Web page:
If you are new to the Paleo diet, you are probably overwhelmed by the information out there. Especially when it comes to making a simple decision about your flour. Even if you aren’t following the diet (nicknamed cavemen diet), Paleo flours are a lot healthier than regular all-purpose flour. They are also gluten-free and grain-free. White flour has been proven to spike your blood sugar level, slow down your metabolism, and even make you crave a lot more food. This is why several people are finally opting out from the white flour madness and moving onto healthier options. Here’s a lowdown on some of the best Paleo flours.
1. Almond Flour
Almond flour is one of the most popular Paleo choices. Gluten-free and low in carbs, the flour is made from blanched almonds. Packed with vitamin E, iron, manganese, and calcium, almonds are a great fix to increase your vitamin and minerals intake. In fact, one cup of almond flour meets your complete daily requirement for vitamin E. Also, since almonds are a powerhouse of nutrients, they have been found to reduce the risk of heart problems and the formation of cancer cells.1
How To Cook With It: From breads to muffins, you can use swap all-purpose flour with almond flour for all your baking needs.
Coconut flour comes in almost neck and neck to almond flour in Paleo’s most favorite flour. Made from dried coconut flesh, the flour is low in carbs, gluten-free, and high in fiber. It’s also a lot cheaper than almond flour! It’s low in glycemic index, making it a good choice for diabetics and lower in calories when compared to almond flour. Do not choose coconut flour if you have irritable bowel syndrome (IBS) or small intestinal bacterial overgrowth (SIBO).
How To Cook With It: A little goes a long way. You can use it to thicken soups and stews. If you are baking, you only need a little because coconut flour is extremely absorbent. Most baking recipes recommend just a few tablespoons or maybe a quarter of a cup.
3. Cassava Flour
Several people believe cassava flour and tapioca flour are interchangeable but they aren’t the same. While they are made from the same plant, cassava flour is made from the entire root while tapioca flour is from the bleached and starched part of the root.
How To Cook With It: Try cakes and pancakes. You can also mix it in sauces or gravies.
4. Tigernut Flour
Tigernut flour is slowly picking pace in the Paleo world. While the name suggests otherwise, tigernut flour is not made out of nuts. It’s a root vegetable, which makes this flour perfect for those with a tree nut allergy. It’s packed with healthy fats and resistant starch. Why is this important? Resistant starch promotes the growth of good bacteria in the digestive tract and even a healthy immune system. The flour is rich in fiber, iron, magnesium, and is a good source of protein. It has a hint of sweetness and a nutty flavor.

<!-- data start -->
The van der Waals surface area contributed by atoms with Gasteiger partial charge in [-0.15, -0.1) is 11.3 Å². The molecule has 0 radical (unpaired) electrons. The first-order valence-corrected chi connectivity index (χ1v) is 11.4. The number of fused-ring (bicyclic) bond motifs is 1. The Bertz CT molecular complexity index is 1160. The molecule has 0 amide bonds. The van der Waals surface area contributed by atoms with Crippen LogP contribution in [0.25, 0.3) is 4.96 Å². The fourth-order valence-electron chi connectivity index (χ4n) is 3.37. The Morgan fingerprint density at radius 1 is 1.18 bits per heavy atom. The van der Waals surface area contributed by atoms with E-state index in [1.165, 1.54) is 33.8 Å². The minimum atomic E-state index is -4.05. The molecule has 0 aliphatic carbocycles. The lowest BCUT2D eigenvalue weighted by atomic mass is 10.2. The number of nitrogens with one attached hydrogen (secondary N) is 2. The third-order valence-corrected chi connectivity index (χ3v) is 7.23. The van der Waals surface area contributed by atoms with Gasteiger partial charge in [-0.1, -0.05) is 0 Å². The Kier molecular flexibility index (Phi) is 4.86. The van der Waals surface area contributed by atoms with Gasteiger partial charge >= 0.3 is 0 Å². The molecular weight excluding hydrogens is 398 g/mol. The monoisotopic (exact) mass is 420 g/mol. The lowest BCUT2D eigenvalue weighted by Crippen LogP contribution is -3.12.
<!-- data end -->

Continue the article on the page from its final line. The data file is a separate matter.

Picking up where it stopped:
5. Chestnut Flour
If you like a strong nutty flavor, you can’t go wrong with chestnut flour. Made from ground chestnuts, the flour is packed with dietary fiber and protein. It also contains vitamin E, potassium, and phosphorous among several other vitamins and minerals. One study revealed bread with a chestnut flour and rice flour ratio of 30:70 was the perfect blend for gluten-free bread.3
These are the best Paleo flours to work with. If you want to swap wheat flours with any of these, a better idea is to check with your doctor and nutritionist to find out which is the best option for you.
|↑1||Choudhury, K., J. Clark, and H. R. Griffiths. “An almond-enriched diet increases plasma α-tocopherol and improves vascular function but does not affect oxidative stress markers or lipid levels.” Free radical research 48, no. 5 (2014): 599-606.|
|↑2||Wien, M. A., J. M. Sabate, D. N. Ikle, S. E. Cole, and F. R. Kandeel. “Almonds vs complex carbohydrates in a weight reduction program.” International journal of obesity 27, no. 11 (2003): 1365-1372.|
|↑3||Demirkesen, Ilkem, Behic Mert, Gulum Sumnu, and Serpil Sahin. “Utilization of chestnut flour in gluten-free bread formulations.” Journal of Food Engineering 101, no. 3 (2010): 329-336.|